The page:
It’s my personal favorite setting/story, but the gameplay of CT still remains the highlight of Splinter Cell.

MrMic 4

I played thousands of hours of Pandora Tomorrow and Chaos Theory multiplayer back when I was in high school. I still miss it, and there's no real modern equivalent.

danonjj 3

still get withdrawals from Chaos theory's SvM ... still chasing that deagon...

MrMic 2

Completely feel you dude.

Never experienced the tension and intensity of a SvM match in any other game. The quick planning and outsmarting you had to do to be effective at the game was an unparalleled experience. Top tier dopamine surge when everything came together, and an equal adrenaline rush when the shit hit the fan. Maps like Hospital, Museum, Factory, Club House, and Orphanage had really good layouts and balance, though there were a few poorly-balanced maps, like Station and Warehouse. Also the netcode was garbage-tier sometimes and led to some really bullshit outcomes.

Regardless, I still consider it to be my favorite multiplayer game of all time. The ubisoft splinter cell forum circa 2004-2007 was basically my homepage.

Also, I coincidentally came up with my current username originally for this game, when I finally got my microphone configured and it kind of just stuck.

Paul_cz 23

Funny how Splinter Cell 5 Conviction is not really a Splinter Cell game and Hitman 5 Absolution is not really a Hitman game. Both are still awesome, albeit black sheeps of the series.

Nuotatore 1

Always noticed that: and Blood Money is the 4th and considered the best ever, just like Chaos Theory. Then came Hitman 2016 "the some of them all", just like what Blacklist intended to be.

  TK-576 16

Conviction and Absolution are my guilty pleasures. I understand why fans dislike both, for deviating so much from their mainline instalments. But being able to cinematically "gun fu" everyone in a room in seconds means they're the closest unofficial John Wick simulators we've got.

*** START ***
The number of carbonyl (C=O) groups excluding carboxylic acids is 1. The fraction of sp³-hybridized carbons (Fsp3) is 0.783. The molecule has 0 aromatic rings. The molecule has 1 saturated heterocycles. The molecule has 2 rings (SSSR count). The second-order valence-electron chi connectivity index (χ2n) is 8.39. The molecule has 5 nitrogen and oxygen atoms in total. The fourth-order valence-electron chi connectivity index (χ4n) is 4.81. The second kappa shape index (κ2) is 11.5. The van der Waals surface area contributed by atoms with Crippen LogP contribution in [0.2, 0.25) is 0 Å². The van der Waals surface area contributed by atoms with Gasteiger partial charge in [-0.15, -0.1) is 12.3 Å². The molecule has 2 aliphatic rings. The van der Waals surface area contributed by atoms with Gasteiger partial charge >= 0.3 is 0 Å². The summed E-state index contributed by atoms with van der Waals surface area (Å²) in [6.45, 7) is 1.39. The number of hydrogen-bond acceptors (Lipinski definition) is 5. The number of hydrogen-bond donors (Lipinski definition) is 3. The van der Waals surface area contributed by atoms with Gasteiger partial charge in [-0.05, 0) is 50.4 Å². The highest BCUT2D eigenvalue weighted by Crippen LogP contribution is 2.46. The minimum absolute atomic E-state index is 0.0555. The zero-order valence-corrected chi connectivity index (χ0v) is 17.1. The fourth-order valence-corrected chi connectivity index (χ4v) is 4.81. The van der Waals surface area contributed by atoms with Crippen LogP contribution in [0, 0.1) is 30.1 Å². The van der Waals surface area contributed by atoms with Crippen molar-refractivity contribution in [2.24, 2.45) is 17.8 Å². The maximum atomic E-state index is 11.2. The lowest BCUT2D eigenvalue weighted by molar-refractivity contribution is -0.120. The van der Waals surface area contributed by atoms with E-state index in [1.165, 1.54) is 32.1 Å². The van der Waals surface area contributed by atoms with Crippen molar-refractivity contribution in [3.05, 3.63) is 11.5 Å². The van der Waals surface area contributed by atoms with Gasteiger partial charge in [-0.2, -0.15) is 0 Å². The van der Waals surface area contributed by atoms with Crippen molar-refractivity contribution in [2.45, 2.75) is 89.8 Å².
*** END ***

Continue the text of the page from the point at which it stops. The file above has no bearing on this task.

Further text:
siledas 3

I honestly don't even see them as 'guilty'. People enjoy what they enjoy.

Each obviously made a bad move with respect to streamlining the games without considering the expectations of the existing audiences (frankly, I always loved Chaos Theory), but I was perfectly capable of enjoying Conviction for what it was, and still enjoy replaying it every now and then.

Sure, it might have stung more if I cared about the stories in the Splinter Cell games up to that point, but since I can barely remember most of what happens in them beyond Michael Ironside's occasional dry one-liners, things like plot sensibility and character consistency was never really an issue.

To be honest, I probably would have enjoyed the Hobo Sam iteration of Conviction too. The improvisational brawler-style combat and emphasis on social stealth over traditional line-of-sight stuff actually seemed like an interesting change of pace at the time.

cardonator 3

Speaking of, why can't you find Stranglehold anywhere these days...

  TK-576 4

It's not on Steam, but GOG began selling it last year!

cardonator 2

Oh, dang. opens wallet

TGP482 33

Sam in Pandora Tomorrow kills at least 10 people in the final mission not just one and a lot of people he killed in Conviction could've been avoided, if you did the same thing as the video in Chaos Theory, the body count would be 100 plus. And in Double Agent I think Sam canonically kills like 16 people in the Okhostk mission

  TK-576 18

Oh, crap, you're correct about Pandora Tomorrow. I forgot Sam was ordered to kill Norman Soth's nine men too, not just Soth. I need to update the post accordingly.

Regarding Double Agent, Carson Moss orders Sam Fisher to leave a "body count", but killing isn't technically required. Using nonlethal takedowns on people aboard the supertanker still fulfils the objective. Heck, the game heavily penalises you if you opt to kill instead.

TGP482 7

That's incorrect, if you kill people in the second half of the mission the game does not penalise you for it that's why I think that it's canon that he kills like 16 people and the reason why Sam takes everyone out is so Massoud can take over the ship with no problems but the guards are obviously gonna wake up shortly after being knocked out. Further proof that it's cannon is because Sam says "Lambert, they're asking me to clean up the place!" in a distressed voice which doesn't really make a whole lot of sense to me why he would say it that way unless he was forced killed everyone because he doesn't take pleasure in killing

FizzleMateriel 2

That makes sense from a story perspective.

It would be dumb if he could have made his way throughout Double Agent without killing a single innocent person, being forced to make immoral decisions to keep your cover from being blown was one of the selling points of the game.

Solokiller 257

Conviction is a Jason Bourne/Jack Bauer game with a Splinter Cell skin. It would've been a great franchise on its own, instead we get neither that nor Splinter Cell.

Blacklist has the main characters be incompetent and the bad guy be all-knowing to a ridiculous extent and it doesn't capture the stealth and atmosphere that Chaos Theory had.